By Tony Magliano
Internationally syndicated social justice and peace columnist
When was the last time you shared a meal with a poor person?
For Pope Francis it was just a couple of weeks ago.
On Nov. 19, the Holy Father celebrating the first World Day of the Poor broke bread with not only one poor person, but with some 1,200 poor brothers and sisters (see photos: http://bit.ly/2ArCdTT). And in doing so he gave us a humble example of what being in solidarity with the poor looks like.
In the homily during the Mass which preceded his meal with the poor, Pope Francis reflected on Jesus’ parable concerning the talents given to three servants in Matthew’s Gospel.
Now while talents in the New Testament refer to large monetary units, the church has traditionally expanded the meaning of talents to refer to all of the generous gifts God has given each of us.
A central meaning of the parable is that each of us is expected by God to seriously use and develop the gifts he has given us in the ways that please him.
So the Holy Father asked “How, in practice can we please God?” He said, “When we want to offer something to the Lord, we can find his tastes in the Gospel.” Citing the last judgment scene, he pointed out that God is most pleased when we tirelessly serve our poor and vulnerable brothers and sisters – “the hungry and the sick, the stranger and the prisoner, the poor and the abandoned, the suffering who receive no help, the needy who are cast aside.”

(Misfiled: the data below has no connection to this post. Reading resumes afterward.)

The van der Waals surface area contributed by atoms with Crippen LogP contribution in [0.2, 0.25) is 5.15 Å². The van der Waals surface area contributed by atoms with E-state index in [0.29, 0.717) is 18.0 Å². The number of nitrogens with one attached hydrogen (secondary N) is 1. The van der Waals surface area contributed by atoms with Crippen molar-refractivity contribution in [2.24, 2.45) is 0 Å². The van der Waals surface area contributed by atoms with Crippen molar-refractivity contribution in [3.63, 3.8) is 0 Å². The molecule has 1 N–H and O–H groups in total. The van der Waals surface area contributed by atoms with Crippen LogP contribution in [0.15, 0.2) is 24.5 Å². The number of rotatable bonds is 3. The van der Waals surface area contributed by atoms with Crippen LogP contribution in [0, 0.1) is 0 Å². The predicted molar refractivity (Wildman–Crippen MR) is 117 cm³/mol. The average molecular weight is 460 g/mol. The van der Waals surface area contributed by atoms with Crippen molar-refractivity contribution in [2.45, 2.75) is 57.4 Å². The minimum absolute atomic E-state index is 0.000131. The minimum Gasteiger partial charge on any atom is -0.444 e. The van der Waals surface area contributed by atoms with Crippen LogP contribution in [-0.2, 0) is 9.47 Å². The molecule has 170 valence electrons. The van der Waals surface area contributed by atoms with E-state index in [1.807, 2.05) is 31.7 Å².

The pope reminded us of the Master’s strong rebuke of the servant who did not use his talents to bear fruit, but only gave back what he received. The pontiff said that the servant’s evil was that of failing to do good. Here he warns us to attentively avoid the serious sin of omission and indifference towards the poor.
“All too often, we have the idea that we haven’t done anything wrong, and so we rest content, presuming that we are good and just. But in this way we risk acting like the unworthy servant: he did no wrong. … But to do no wrong is not enough.”
What are we doing with the talents God has given us? Are we steadfastly developing our gifts for the greater glory of God by generously and justly using them in tireless service to our needy brothers and sisters near and far?
And are we insisting that our regional and national representatives in government use the financial gifts we have entrusted them with – namely our taxes – to adequately serve each and every poor and vulnerable human being?
Although 300 million children go to bed hungry every night according to the U.N. Children’s Fund (see: http://uni.cf/2pL2UKf), the U.S. Congress allocates only less than 1 percent of the federal budget for poverty-reduction aid. That is shameful.
Persistently lobbying our legislators to provide much more of our tax money towards ending hunger and poverty is one essential way to faithfully use our talents.
And how can we more effectively use the collective talents in our parishes to meet the immediate needs of the poor, and attack the root-causes of poverty?
Pope Francis wisely urged us to “not seek for ourselves more than we need, but rather what is good for others. … What we invest in love remains, the rest vanishes.”